5

It may look like a minor difference, but I'm trying to put quotation marks between single quotes, e.g.

‘“go away” he said’

but ''' results in

“‘go away” he said’

which is not what I want...

  • 2
    Add an empty group `{}`` – Andrew Swann Jun 20 '13 at 6:42
  • 7
    Or better use the csquotes package and its command \enquote which nests correctly. – Andrew Swann Jun 20 '13 at 6:48
  • Welcome to TeX.SX! Usually, we don't put a greeting or a “thank you” in our posts. While this might seem strange at first, it is not a sign of lack of politeness, but rather part of our trying to keep everything very concise. Accepting and upvoting answers is the preferred way here to say “thank you” to users who helped you. – Xavier Jun 20 '13 at 7:06
  • 2
    Related: tex.stackexchange.com/questions/73986/… – Torbjørn T. Jun 20 '13 at 7:11
  • 2
    @AndrewSwann: csquotes does not support it out if the box, because what he wants to do gives an unbalanced combination of \enquote and \enquote* – Rico Jun 20 '13 at 7:27
14

Explaining comment by @Andrew Swann

The package csquotes can help dealing with nested quotes and quoting styles in different languages.

For example:

\documentclass{article}

\usepackage[utf8]{inputenc} 
\usepackage[T2A]{fontenc}

\usepackage[autostyle,english=british]{csquotes}
\usepackage[english,russian]{babel}

\begin{document}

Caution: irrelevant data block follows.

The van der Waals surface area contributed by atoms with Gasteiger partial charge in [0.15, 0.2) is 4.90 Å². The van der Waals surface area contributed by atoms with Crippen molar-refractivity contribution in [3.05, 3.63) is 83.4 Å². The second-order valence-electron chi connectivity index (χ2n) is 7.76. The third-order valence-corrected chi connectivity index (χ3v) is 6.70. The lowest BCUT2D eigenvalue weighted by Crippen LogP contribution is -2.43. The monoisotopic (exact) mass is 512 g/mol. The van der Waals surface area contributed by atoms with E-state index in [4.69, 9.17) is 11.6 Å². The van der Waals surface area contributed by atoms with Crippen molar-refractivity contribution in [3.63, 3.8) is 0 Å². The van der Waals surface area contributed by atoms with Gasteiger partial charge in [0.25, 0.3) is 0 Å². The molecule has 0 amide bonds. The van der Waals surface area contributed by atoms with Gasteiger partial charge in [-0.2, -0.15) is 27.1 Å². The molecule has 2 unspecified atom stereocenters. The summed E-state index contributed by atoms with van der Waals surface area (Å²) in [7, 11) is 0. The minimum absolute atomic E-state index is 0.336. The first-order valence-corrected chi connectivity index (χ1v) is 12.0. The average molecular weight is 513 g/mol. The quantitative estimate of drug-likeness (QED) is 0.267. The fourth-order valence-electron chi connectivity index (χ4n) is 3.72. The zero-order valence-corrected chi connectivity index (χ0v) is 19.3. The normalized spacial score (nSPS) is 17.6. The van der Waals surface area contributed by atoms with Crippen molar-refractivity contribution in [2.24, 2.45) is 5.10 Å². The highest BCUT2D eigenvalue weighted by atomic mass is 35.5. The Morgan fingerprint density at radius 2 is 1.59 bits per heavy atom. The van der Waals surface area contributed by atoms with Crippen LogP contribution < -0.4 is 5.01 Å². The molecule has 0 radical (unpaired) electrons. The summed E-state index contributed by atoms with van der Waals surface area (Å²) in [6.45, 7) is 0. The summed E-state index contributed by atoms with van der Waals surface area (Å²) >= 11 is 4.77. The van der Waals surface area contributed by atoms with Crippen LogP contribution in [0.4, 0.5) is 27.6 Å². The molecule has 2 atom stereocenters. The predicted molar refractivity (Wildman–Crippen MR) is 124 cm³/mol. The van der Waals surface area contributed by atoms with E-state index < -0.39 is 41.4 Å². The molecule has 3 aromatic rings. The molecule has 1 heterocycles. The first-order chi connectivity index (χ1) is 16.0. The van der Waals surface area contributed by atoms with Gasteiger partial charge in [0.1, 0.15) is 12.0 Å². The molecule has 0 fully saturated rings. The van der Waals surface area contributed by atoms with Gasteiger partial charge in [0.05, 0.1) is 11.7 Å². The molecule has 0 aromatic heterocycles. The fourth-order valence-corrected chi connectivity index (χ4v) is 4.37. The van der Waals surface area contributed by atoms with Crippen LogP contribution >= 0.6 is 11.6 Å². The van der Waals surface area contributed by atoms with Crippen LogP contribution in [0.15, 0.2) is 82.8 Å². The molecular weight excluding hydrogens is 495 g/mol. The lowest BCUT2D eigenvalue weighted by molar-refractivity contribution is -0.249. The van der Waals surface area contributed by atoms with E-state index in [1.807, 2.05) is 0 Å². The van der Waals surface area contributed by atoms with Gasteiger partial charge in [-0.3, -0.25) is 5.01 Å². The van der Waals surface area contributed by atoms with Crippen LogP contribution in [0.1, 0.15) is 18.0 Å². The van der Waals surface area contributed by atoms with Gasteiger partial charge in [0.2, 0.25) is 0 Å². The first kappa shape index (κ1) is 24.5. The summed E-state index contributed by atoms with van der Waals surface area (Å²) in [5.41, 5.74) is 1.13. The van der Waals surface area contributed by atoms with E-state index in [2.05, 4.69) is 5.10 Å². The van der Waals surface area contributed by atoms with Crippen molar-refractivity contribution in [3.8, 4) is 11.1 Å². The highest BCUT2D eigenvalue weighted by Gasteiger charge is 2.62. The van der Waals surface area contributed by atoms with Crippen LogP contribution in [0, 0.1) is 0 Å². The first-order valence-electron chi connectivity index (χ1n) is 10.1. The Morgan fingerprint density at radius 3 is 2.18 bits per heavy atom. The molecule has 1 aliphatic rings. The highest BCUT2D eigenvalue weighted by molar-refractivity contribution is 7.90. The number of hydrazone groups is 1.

\selectlanguage{english}
In English: \enquote{\enquote{Go away}, he said.}

\selectlanguage{russian}
На русском: \enquote{\enquote{Пошёл прочь!} --- сказал он}

\end{document}

This gets you following document:

Preview

Notice that Russian and English text has the same markup, but different presentation.

  • never the less its not what the Question Starter wanted. We would like to achieve those quotes like this SINGLE DOUBLE DOUBLE SINGLE. What you did gives him the normal DOUBLE SINGLE SINGLE DOUBLE. – Rico Jun 20 '13 at 9:34
  • 2
    Changing english=american to english=british does the right thing. Fixed it in the answer. – eiennohito Jun 20 '13 at 9:39
  • right this fixes the problem got my +1 – Rico Jun 20 '13 at 9:56
13

The simplest way is to add a pair of curly braces between the first and second backtick, which tells LaTeX to split them as a single, followed by a double. That is, write

`{}``Go away'', he said'

as opposed to

```Go away'', he said'

You get the following result:

enter image description here

Your Answer

By clicking “Post Your Answer”, you agree to our terms of service, privacy policy and cookie policy

Not the answer you're looking for? Browse other questions tagged or ask your own question.